Wrapping trees and shrubs prevents sunscald injury, a conditions that develops when the warm winter sun is absorbed by the plant’s bark.  By the first of November, wrap trunks of your deciduous trees with crepe-paper tree wrap.  Begin at the base of the tree and wrap upward, overlapping about a third of the paper with each turn.  Stop when you reach the first set of branches. You can remove the wrap in April.

 

  • Perennials

After temperatures hit freezing and the plants die back, cut the stems on most perennials to within an inch or two of the ground. Do not work the cuttings into the soil! They can harbor diseases that could survive the winter and return to the plants in the spring

As the season progresses and the weather becomes colder, mulch the soil around the plants.  This is generally done in mid-to late November. It is not necessarily the cold that damages perennials in the winter, it is the fluctuation of temperature. Mulch keeps roots cold, not protect them from the cold.

Use mulches that are light and won’t pack or suffocate roots.  Apply to a depth of 4 to 6 inches.  Make sure to water once a month if the winter is particularly dry.

 

Preventing Storm Damage Before A Storm

Storm Damage

This year it is expected to be a pretty quiet hurricane season, but that doesn’t mean one shouldn’t be prepared. Tree damage is a huge concern with storms and although severe storms will always result in some uprooted and broken trees, thankfully some preventative steps can lessen the impact.

Knowing how trees fall victim to storms can help protect your trees.

 

Give Room For Your Trees to Grow

It is important the trunk and branches to be free to grow, but don’t forget the roots. Mature trees can grow roots extending hundreds of feet from the trunk and this root zone should be protected from compaction. Minimize foot and vehicular traffic which can cause damage to the root system. Planting shrubs or beds of native plants around young trees  helps to prevent trampling.

Plant trees when they are small.

Smaller trees establish healthy root systems much more efficiently than larger trees.

Remove the tree stakes quickly. Just like working out our muscles makes us stronger, allowing a young tree to flex in the wind results in a stronger tree.

Plant trees in groves.

Plant trees in groups. Trees planted alone or in a lawn are more susceptible to wind damage than trees in groups. Groups of five or more trees planted ten feet or less from each other are 33% less likely to be blown over. The root systems will grow to interlock, reinforcing the roots of nearby trees. If you don’t have space for multiple trees, plant some large shrubs within a couple yards of any large trees you plant.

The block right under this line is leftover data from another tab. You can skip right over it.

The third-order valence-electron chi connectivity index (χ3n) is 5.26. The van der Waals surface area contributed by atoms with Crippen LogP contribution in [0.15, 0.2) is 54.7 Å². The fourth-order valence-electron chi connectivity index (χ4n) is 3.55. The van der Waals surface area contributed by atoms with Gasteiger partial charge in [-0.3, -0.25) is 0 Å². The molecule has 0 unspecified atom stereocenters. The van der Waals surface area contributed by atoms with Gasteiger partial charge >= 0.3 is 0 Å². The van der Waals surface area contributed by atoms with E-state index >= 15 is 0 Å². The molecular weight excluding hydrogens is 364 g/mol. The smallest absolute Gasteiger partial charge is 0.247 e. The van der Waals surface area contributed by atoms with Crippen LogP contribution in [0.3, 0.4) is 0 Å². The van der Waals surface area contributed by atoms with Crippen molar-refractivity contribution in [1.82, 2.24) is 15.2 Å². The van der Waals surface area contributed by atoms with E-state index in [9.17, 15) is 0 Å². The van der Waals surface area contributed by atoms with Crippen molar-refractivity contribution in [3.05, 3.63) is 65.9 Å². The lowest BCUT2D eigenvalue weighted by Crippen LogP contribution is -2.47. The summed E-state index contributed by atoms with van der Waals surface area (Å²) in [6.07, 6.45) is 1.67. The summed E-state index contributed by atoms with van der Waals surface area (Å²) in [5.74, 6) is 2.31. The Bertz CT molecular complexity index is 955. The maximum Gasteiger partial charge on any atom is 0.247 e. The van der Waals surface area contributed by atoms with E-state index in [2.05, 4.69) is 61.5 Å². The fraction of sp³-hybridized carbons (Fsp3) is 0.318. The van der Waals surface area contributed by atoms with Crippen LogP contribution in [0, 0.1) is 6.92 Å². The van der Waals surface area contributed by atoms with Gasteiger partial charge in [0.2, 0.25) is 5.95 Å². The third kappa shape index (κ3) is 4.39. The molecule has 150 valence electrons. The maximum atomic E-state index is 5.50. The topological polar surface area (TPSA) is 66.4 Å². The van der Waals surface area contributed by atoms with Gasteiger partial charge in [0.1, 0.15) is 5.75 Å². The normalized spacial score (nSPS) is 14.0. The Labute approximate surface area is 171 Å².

Plant Hardwood Trees over Evergreen

Different trees are more susceptible to damage. Evergreens are popular for privacy but are more likely to come down in a storm. Hardwood trees, like white oaks and hickories, are more likely to survive a storm than pines or even fast-growing trees like red maple and birch. (Remember, fast-growing trees should never be planted right next to a house or power line!)

Taking these steps early can help prevent tree damage way before a storm hits. If you have questions about keeping your trees safe during a storm call the experts at Aronica Plant Healthcare.

Breathe Life Back into Your Late Summer Garden

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Your garden bloomed into color in spring but now as summer begins to fade, you realize the plants don’t look as exuberant as they once did. Lower leaves are turning brown and dropping off. Spider mites are spotting the leaves. There’s less new growth.  Those beautiful blooms are wilting in the heat of the afternoon. The fruit is ripening more slowly. Fewer new flower buds appear. The nutrients in the soil are being used up or washed away.

Mature plants need more water. The late summer garden certainly requires more effort, but fear not, all is not lost. You can boost your garden back to life. As late summer and fall arrive, atmospheric humidity declines. This causes soil moisture to evaporate more quickly. Your normal watering routine from June and July just won’t cut it and will need to supplement with regular soakings to support your late summer garden.